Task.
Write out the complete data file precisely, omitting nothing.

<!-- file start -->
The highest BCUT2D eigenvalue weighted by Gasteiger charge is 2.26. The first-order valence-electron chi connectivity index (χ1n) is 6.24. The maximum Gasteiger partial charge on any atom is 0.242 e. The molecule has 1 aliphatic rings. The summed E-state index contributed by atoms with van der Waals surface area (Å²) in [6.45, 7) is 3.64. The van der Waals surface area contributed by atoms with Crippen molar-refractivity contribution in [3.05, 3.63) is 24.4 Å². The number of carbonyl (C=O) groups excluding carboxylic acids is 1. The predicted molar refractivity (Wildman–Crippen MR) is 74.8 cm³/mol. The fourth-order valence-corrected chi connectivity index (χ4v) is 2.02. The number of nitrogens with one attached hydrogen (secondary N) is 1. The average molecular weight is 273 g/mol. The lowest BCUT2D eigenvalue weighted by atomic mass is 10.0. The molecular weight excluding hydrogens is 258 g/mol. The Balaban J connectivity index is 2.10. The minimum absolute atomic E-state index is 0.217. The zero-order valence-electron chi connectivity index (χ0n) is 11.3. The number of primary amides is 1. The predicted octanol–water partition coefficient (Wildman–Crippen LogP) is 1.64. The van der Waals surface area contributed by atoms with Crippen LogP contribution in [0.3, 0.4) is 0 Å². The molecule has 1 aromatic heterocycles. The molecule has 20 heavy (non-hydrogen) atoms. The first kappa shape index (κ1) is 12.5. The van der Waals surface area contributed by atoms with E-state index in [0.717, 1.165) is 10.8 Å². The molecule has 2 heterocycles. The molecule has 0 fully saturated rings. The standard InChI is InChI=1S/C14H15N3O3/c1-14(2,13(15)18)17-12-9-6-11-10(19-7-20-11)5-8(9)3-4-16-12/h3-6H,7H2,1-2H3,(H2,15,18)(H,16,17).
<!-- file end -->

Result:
The highest BCUT2D eigenvalue weighted by Gasteiger charge is 2.26. The first-order valence-electron chi connectivity index (χ1n) is 6.24. The maximum Gasteiger partial charge on any atom is 0.242 e. The molecule has 1 aliphatic rings. The summed E-state index contributed by atoms with van der Waals surface area (Å²) in [6.45, 7) is 3.64. The van der Waals surface area contributed by atoms with Crippen molar-refractivity contribution in [3.05, 3.63) is 24.4 Å². The number of carbonyl (C=O) groups excluding carboxylic acids is 1. The predicted molar refractivity (Wildman–Crippen MR) is 74.8 cm³/mol. The fourth-order valence-corrected chi connectivity index (χ4v) is 2.02. The number of nitrogens with one attached hydrogen (secondary N) is 1. The average molecular weight is 273 g/mol. The lowest BCUT2D eigenvalue weighted by atomic mass is 10.0. The molecular weight excluding hydrogens is 258 g/mol. The Balaban J connectivity index is 2.10. The minimum absolute atomic E-state index is 0.217. The zero-order valence-electron chi connectivity index (χ0n) is 11.3. The number of primary amides is 1. The predicted octanol–water partition coefficient (Wildman–Crippen LogP) is 1.64. The van der Waals surface area contributed by atoms with Crippen LogP contribution in [0.3, 0.4) is 0 Å². The molecule has 1 aromatic heterocycles. The molecule has 20 heavy (non-hydrogen) atoms. The first kappa shape index (κ1) is 12.5. The van der Waals surface area contributed by atoms with E-state index in [0.717, 1.165) is 10.8 Å². The molecule has 2 heterocycles. The molecule has 0 fully saturated rings. The standard InChI is InChI=1S/C14H15N3O3/c1-14(2,13(15)18)17-12-9-6-11-10(19-7-20-11)5-8(9)3-4-16-12/h3-6H,7H2,1-2H3,(H2,15,18)(H,16,17).